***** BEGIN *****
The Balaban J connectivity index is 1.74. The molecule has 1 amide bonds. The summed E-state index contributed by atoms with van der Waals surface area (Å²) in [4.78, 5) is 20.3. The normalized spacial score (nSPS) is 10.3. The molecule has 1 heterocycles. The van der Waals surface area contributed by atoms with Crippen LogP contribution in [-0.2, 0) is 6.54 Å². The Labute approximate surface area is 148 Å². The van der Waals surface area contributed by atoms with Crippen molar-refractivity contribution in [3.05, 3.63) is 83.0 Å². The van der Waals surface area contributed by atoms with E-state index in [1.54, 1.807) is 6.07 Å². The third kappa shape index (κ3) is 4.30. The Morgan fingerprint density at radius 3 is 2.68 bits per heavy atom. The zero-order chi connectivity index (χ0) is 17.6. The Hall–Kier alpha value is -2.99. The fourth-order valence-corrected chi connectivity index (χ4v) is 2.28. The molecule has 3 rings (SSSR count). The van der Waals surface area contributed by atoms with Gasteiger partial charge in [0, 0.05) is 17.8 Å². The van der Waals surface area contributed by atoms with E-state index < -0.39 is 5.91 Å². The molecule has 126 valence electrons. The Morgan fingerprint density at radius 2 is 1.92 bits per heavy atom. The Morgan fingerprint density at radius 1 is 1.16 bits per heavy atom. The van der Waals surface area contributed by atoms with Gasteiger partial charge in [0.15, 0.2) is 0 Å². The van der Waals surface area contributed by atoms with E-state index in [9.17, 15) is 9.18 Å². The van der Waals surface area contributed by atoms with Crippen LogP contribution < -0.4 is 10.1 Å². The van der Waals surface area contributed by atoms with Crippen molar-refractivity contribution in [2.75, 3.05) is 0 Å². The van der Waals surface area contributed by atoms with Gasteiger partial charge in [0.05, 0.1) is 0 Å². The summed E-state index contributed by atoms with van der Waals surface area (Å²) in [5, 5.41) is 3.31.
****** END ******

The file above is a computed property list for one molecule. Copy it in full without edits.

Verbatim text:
The Balaban J connectivity index is 1.74. The molecule has 1 amide bonds. The summed E-state index contributed by atoms with van der Waals surface area (Å²) in [4.78, 5) is 20.3. The normalized spacial score (nSPS) is 10.3. The molecule has 1 heterocycles. The van der Waals surface area contributed by atoms with Crippen LogP contribution in [-0.2, 0) is 6.54 Å². The Labute approximate surface area is 148 Å². The van der Waals surface area contributed by atoms with Crippen molar-refractivity contribution in [3.05, 3.63) is 83.0 Å². The van der Waals surface area contributed by atoms with E-state index in [1.54, 1.807) is 6.07 Å². The third kappa shape index (κ3) is 4.30. The Morgan fingerprint density at radius 3 is 2.68 bits per heavy atom. The zero-order chi connectivity index (χ0) is 17.6. The Hall–Kier alpha value is -2.99. The fourth-order valence-corrected chi connectivity index (χ4v) is 2.28. The molecule has 3 rings (SSSR count). The van der Waals surface area contributed by atoms with Gasteiger partial charge in [0, 0.05) is 17.8 Å². The van der Waals surface area contributed by atoms with E-state index < -0.39 is 5.91 Å². The molecule has 126 valence electrons. The Morgan fingerprint density at radius 2 is 1.92 bits per heavy atom. The Morgan fingerprint density at radius 1 is 1.16 bits per heavy atom. The van der Waals surface area contributed by atoms with Gasteiger partial charge in [0.15, 0.2) is 0 Å². The van der Waals surface area contributed by atoms with E-state index in [9.17, 15) is 9.18 Å². The van der Waals surface area contributed by atoms with Crippen LogP contribution < -0.4 is 10.1 Å². The van der Waals surface area contributed by atoms with Crippen molar-refractivity contribution in [2.75, 3.05) is 0 Å². The van der Waals surface area contributed by atoms with Gasteiger partial charge in [0.05, 0.1) is 0 Å². The summed E-state index contributed by atoms with van der Waals surface area (Å²) in [5, 5.41) is 3.31.